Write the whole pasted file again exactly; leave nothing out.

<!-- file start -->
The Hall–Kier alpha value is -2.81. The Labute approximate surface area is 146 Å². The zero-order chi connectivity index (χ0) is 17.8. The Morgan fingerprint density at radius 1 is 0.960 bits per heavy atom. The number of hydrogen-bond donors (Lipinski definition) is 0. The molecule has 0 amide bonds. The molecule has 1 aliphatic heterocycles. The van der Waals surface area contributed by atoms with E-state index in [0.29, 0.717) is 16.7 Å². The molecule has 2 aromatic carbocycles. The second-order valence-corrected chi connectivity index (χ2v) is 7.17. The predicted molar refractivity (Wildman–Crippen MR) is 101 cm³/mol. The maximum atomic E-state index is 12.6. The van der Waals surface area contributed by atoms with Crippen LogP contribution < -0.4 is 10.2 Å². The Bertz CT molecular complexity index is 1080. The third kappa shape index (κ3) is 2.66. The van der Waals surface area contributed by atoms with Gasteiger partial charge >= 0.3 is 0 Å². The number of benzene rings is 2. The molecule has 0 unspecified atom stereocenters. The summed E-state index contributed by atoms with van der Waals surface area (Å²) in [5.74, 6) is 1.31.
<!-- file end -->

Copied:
The Hall–Kier alpha value is -2.81. The Labute approximate surface area is 146 Å². The zero-order chi connectivity index (χ0) is 17.8. The Morgan fingerprint density at radius 1 is 0.960 bits per heavy atom. The number of hydrogen-bond donors (Lipinski definition) is 0. The molecule has 0 amide bonds. The molecule has 1 aliphatic heterocycles. The van der Waals surface area contributed by atoms with E-state index in [0.29, 0.717) is 16.7 Å². The molecule has 2 aromatic carbocycles. The second-order valence-corrected chi connectivity index (χ2v) is 7.17. The predicted molar refractivity (Wildman–Crippen MR) is 101 cm³/mol. The maximum atomic E-state index is 12.6. The van der Waals surface area contributed by atoms with Crippen LogP contribution < -0.4 is 10.2 Å². The Bertz CT molecular complexity index is 1080. The third kappa shape index (κ3) is 2.66. The van der Waals surface area contributed by atoms with Gasteiger partial charge >= 0.3 is 0 Å². The number of benzene rings is 2. The molecule has 0 unspecified atom stereocenters. The summed E-state index contributed by atoms with van der Waals surface area (Å²) in [5.74, 6) is 1.31.